The people of Kerala are used to coping with heavy monsoon rains and flooding which strike the Indian subcontinent every summer. This year was catastrophically unlike any other. In August 2018, torrential rains led to major floods in the south Indian state of Kerala, forcing the evacuation of at least a million people and causing almost 500 casualties and an estimated US$ 3.8 billion in losses. Authorities were forced to open dams, engulfing residents in floodwaters and landslides. Several other factors were cited to explain the unprecedented flooding, including quarrying, mining, deforestation and settlements encroaching on floodplains.

UK would be excluded from EU’s emissions trading system in no-deal Brexit
By Sarah Young, Reuters, 12 October 2018
Britain will be excluded from the European Union’s Emissions Trading System (ETS), a mechanism for helping to limit the impact of climate change, if the country leaves the bloc in March 2019 without a deal, the government said on Friday.
It published a series of papers setting out the implications of a “no deal” Brexit, a situation it says remains unlikely given the work going on toward securing a negotiated outcome.

[USA] To curb climate change, tax carbon – then give Americans the money
By George P. Shultz and Ted Halstead, Wired, 12 October 2018
Most voters want the government to limit carbon emissions, but at a time when half of all Americans own less than $500 in savings, climate ranks low on their priority list. Through our proposal, the Baker-Schultz Carbon Dividends Plan, the United States can address economic insecurity and climate risk at the same time. In essence, the plan divvies out cash to Americans in support of a low-carbon future. And it has the backing of Big Oil.

13 October 2018

[Pakistan] BTAP to be extended to tribal areas
Pakistan Observer, 13 October 2018
The KP Government has planned to extend Billions Trees Afforestation Project (BTAP) to the recently merged tribal districts of erstwhile FATA to plant two billion saplings under ‘Plant for Pakistan’ initiative of Prime Minister Imran Khan in next five years.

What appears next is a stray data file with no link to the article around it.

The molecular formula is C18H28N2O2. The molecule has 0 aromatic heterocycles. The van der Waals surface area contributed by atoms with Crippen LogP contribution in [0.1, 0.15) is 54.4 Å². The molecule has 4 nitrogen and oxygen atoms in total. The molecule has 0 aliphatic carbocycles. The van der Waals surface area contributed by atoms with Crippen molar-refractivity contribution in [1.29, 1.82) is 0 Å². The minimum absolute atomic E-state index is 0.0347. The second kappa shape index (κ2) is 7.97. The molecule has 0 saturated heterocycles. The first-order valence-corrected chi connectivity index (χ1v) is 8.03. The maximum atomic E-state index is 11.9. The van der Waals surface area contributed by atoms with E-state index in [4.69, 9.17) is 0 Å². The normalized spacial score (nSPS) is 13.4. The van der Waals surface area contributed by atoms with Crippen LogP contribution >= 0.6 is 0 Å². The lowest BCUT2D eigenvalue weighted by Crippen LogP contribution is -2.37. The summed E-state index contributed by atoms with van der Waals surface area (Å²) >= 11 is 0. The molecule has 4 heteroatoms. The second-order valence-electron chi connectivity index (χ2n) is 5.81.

Official sources in KP Forest Department told this scribe on Friday that planning and strategies were chalked out to plant 2 billion trees under ‘Plant for Pakistan’ in two phases during 2018-2023 in Khyber Pakthunkhwa.
BTAP, being a flagship project of previous PTI Govt, would be extended to tribal districts where vast land was available for large-scale afforestation.

14 October 2018

Rwanda signs pact to reduce greenhouse gases
By Michel Nkurunziza, The New Times, 14 October 2018
Rwanda and the Greenhouse Gas Management Institute and Carbon Institute have signed a Memorandum of Understanding to launch an international partnership for carbon accounting in Rwanda, according to a statement from the Ministry of Environment.
The agreement was signed yesterday by the Minister for Environment, Vincent Biruta, Prof. Beth Kaplin, Acting Director, Centre of Excellence in Biodiversity & Natural Resource Management at the University of Rwanda and John O. Niles, Director atthe Greenhouse Gas Management Institute and Carbon Institute.

[USA] Donald Trump says climate change will ‘change back again’ and ‘I don’t know that it’s man made’
By Jason Le Miere, Newsweek, 14 October 2018
In an interview with 60 Minutes aired Sunday night, President Donald Trump continued to express doubt about whether climate change was man-made, something that is agreed upon by over 97 percent of climate scientists.
Trump’s comments, recorded at the White House Thursday, came just days after the United Nations released an alarming report on climate change that concluded the planet had just 12 years to take drastic action in order to prevent warming beyond 1.5 degrees Celsius, or 2.7 degrees Fahrenheit. A half degree beyond that, according to the report, could have divesting consequences for much of the planet.

 

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  1. can i please get any sort of reports regarding the floods, erosion taking place in the Tibet and the climatic changes as well … thank you